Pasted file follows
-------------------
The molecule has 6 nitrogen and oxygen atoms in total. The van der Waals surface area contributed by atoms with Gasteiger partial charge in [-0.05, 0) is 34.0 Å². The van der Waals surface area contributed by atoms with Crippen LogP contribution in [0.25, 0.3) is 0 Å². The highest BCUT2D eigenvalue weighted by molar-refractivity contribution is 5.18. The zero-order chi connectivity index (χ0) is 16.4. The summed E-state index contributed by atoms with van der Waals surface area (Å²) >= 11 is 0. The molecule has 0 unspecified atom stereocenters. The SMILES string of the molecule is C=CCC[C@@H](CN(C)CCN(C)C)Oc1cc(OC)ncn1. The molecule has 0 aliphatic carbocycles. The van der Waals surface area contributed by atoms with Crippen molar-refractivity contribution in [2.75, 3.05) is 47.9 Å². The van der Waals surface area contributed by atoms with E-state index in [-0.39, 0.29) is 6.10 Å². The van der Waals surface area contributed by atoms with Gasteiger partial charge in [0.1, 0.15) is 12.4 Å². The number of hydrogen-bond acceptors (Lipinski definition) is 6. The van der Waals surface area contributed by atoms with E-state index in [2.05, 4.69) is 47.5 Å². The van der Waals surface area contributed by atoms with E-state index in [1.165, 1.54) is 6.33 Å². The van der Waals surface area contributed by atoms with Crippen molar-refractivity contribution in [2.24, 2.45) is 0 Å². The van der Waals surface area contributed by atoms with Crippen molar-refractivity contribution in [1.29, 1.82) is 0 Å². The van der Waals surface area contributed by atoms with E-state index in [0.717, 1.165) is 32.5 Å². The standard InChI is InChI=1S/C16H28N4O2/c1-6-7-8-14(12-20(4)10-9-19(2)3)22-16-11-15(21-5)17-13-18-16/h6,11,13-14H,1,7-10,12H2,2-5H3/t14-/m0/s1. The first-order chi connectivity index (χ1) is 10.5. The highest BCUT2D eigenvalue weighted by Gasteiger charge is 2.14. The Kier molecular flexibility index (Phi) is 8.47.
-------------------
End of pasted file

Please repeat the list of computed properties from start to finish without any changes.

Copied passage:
The molecule has 6 nitrogen and oxygen atoms in total. The van der Waals surface area contributed by atoms with Gasteiger partial charge in [-0.05, 0) is 34.0 Å². The van der Waals surface area contributed by atoms with Crippen LogP contribution in [0.25, 0.3) is 0 Å². The highest BCUT2D eigenvalue weighted by molar-refractivity contribution is 5.18. The zero-order chi connectivity index (χ0) is 16.4. The summed E-state index contributed by atoms with van der Waals surface area (Å²) >= 11 is 0. The molecule has 0 unspecified atom stereocenters. The SMILES string of the molecule is C=CCC[C@@H](CN(C)CCN(C)C)Oc1cc(OC)ncn1. The molecule has 0 aliphatic carbocycles. The van der Waals surface area contributed by atoms with Crippen molar-refractivity contribution in [2.75, 3.05) is 47.9 Å². The van der Waals surface area contributed by atoms with E-state index in [-0.39, 0.29) is 6.10 Å². The van der Waals surface area contributed by atoms with Gasteiger partial charge in [0.1, 0.15) is 12.4 Å². The number of hydrogen-bond acceptors (Lipinski definition) is 6. The van der Waals surface area contributed by atoms with E-state index in [2.05, 4.69) is 47.5 Å². The van der Waals surface area contributed by atoms with E-state index in [1.165, 1.54) is 6.33 Å². The van der Waals surface area contributed by atoms with Crippen molar-refractivity contribution in [2.24, 2.45) is 0 Å². The van der Waals surface area contributed by atoms with Crippen molar-refractivity contribution in [1.29, 1.82) is 0 Å². The van der Waals surface area contributed by atoms with E-state index in [0.717, 1.165) is 32.5 Å². The standard InChI is InChI=1S/C16H28N4O2/c1-6-7-8-14(12-20(4)10-9-19(2)3)22-16-11-15(21-5)17-13-18-16/h6,11,13-14H,1,7-10,12H2,2-5H3/t14-/m0/s1. The first-order chi connectivity index (χ1) is 10.5. The highest BCUT2D eigenvalue weighted by Gasteiger charge is 2.14. The Kier molecular flexibility index (Phi) is 8.47.